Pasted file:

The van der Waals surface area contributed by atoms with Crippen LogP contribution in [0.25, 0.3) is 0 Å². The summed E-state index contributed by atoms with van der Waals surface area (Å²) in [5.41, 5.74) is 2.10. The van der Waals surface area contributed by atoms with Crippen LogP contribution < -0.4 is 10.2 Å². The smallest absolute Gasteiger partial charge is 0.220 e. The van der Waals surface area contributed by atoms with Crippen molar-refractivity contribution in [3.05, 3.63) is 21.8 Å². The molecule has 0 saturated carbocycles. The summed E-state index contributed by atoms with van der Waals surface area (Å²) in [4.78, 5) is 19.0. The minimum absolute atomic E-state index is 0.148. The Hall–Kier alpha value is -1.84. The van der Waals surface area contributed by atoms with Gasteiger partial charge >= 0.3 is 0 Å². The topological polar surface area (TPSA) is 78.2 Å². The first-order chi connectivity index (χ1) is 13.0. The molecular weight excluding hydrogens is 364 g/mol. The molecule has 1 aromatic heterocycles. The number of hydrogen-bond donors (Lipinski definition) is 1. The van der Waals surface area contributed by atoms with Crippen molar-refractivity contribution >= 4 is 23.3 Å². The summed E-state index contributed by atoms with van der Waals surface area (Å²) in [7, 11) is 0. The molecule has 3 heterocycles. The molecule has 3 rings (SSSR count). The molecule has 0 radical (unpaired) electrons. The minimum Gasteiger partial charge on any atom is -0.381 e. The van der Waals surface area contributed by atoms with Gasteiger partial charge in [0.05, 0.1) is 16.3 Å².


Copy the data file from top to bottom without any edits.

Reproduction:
The van der Waals surface area contributed by atoms with Crippen LogP contribution in [0.25, 0.3) is 0 Å². The summed E-state index contributed by atoms with van der Waals surface area (Å²) in [5.41, 5.74) is 2.10. The van der Waals surface area contributed by atoms with Crippen LogP contribution < -0.4 is 10.2 Å². The smallest absolute Gasteiger partial charge is 0.220 e. The van der Waals surface area contributed by atoms with Crippen molar-refractivity contribution in [3.05, 3.63) is 21.8 Å². The molecule has 0 saturated carbocycles. The summed E-state index contributed by atoms with van der Waals surface area (Å²) in [4.78, 5) is 19.0. The minimum absolute atomic E-state index is 0.148. The Hall–Kier alpha value is -1.84. The van der Waals surface area contributed by atoms with Gasteiger partial charge >= 0.3 is 0 Å². The topological polar surface area (TPSA) is 78.2 Å². The first-order chi connectivity index (χ1) is 13.0. The molecular weight excluding hydrogens is 364 g/mol. The molecule has 1 aromatic heterocycles. The number of hydrogen-bond donors (Lipinski definition) is 1. The van der Waals surface area contributed by atoms with Crippen molar-refractivity contribution >= 4 is 23.3 Å². The summed E-state index contributed by atoms with van der Waals surface area (Å²) in [7, 11) is 0. The molecule has 3 heterocycles. The molecule has 3 rings (SSSR count). The molecule has 0 radical (unpaired) electrons. The minimum Gasteiger partial charge on any atom is -0.381 e. The van der Waals surface area contributed by atoms with Gasteiger partial charge in [0.05, 0.1) is 16.3 Å².